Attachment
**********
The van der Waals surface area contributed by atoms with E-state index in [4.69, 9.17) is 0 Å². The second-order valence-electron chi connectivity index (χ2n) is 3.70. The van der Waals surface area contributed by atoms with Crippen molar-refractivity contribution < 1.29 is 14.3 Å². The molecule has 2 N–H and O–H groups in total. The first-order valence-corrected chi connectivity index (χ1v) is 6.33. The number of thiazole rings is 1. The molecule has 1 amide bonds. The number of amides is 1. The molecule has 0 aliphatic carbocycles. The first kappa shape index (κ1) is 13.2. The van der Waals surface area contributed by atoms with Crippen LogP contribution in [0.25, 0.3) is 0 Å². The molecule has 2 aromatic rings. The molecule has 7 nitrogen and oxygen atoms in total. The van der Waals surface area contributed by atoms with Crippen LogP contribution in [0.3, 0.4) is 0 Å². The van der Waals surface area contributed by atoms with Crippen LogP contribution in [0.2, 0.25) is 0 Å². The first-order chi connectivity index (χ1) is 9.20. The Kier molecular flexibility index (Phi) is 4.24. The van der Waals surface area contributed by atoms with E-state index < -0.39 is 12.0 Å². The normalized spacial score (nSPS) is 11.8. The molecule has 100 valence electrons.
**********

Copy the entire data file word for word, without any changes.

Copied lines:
The van der Waals surface area contributed by atoms with E-state index in [4.69, 9.17) is 0 Å². The second-order valence-electron chi connectivity index (χ2n) is 3.70. The van der Waals surface area contributed by atoms with Crippen molar-refractivity contribution < 1.29 is 14.3 Å². The molecule has 2 N–H and O–H groups in total. The first-order valence-corrected chi connectivity index (χ1v) is 6.33. The number of thiazole rings is 1. The molecule has 1 amide bonds. The number of amides is 1. The molecule has 0 aliphatic carbocycles. The first kappa shape index (κ1) is 13.2. The van der Waals surface area contributed by atoms with Crippen LogP contribution in [0.25, 0.3) is 0 Å². The molecule has 2 aromatic rings. The molecule has 7 nitrogen and oxygen atoms in total. The van der Waals surface area contributed by atoms with Crippen LogP contribution in [0.3, 0.4) is 0 Å². The van der Waals surface area contributed by atoms with Crippen LogP contribution in [0.2, 0.25) is 0 Å². The first-order chi connectivity index (χ1) is 9.20. The Kier molecular flexibility index (Phi) is 4.24. The van der Waals surface area contributed by atoms with E-state index < -0.39 is 12.0 Å². The normalized spacial score (nSPS) is 11.8. The molecule has 100 valence electrons.